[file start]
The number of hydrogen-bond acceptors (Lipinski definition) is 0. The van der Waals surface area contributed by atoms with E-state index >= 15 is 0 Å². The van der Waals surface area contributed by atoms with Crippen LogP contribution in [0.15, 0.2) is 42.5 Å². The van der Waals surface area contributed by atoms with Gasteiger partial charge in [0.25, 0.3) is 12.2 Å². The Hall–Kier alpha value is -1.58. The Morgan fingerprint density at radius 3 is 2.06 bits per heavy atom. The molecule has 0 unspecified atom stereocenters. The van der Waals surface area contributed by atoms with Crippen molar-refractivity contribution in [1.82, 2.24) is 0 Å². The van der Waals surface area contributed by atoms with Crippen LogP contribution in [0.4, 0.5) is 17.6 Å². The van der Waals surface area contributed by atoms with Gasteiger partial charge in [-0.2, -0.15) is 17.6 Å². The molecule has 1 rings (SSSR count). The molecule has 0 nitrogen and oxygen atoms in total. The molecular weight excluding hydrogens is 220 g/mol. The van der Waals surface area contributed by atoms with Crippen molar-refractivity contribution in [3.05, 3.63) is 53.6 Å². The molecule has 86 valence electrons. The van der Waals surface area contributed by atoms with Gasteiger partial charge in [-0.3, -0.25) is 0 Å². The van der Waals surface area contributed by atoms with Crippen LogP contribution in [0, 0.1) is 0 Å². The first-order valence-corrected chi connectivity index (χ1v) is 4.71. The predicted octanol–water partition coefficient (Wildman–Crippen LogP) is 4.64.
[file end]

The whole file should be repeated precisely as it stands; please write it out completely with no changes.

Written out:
The number of hydrogen-bond acceptors (Lipinski definition) is 0. The van der Waals surface area contributed by atoms with E-state index >= 15 is 0 Å². The van der Waals surface area contributed by atoms with Crippen LogP contribution in [0.15, 0.2) is 42.5 Å². The van der Waals surface area contributed by atoms with Gasteiger partial charge in [0.25, 0.3) is 12.2 Å². The Hall–Kier alpha value is -1.58. The Morgan fingerprint density at radius 3 is 2.06 bits per heavy atom. The molecule has 0 unspecified atom stereocenters. The van der Waals surface area contributed by atoms with Crippen molar-refractivity contribution in [1.82, 2.24) is 0 Å². The van der Waals surface area contributed by atoms with Crippen LogP contribution in [0.4, 0.5) is 17.6 Å². The van der Waals surface area contributed by atoms with Gasteiger partial charge in [-0.2, -0.15) is 17.6 Å². The molecule has 1 rings (SSSR count). The molecule has 0 nitrogen and oxygen atoms in total. The molecular weight excluding hydrogens is 220 g/mol. The van der Waals surface area contributed by atoms with Crippen molar-refractivity contribution in [3.05, 3.63) is 53.6 Å². The molecule has 86 valence electrons. The van der Waals surface area contributed by atoms with Gasteiger partial charge in [-0.3, -0.25) is 0 Å². The van der Waals surface area contributed by atoms with Crippen LogP contribution in [0, 0.1) is 0 Å². The first-order valence-corrected chi connectivity index (χ1v) is 4.71. The predicted octanol–water partition coefficient (Wildman–Crippen LogP) is 4.64.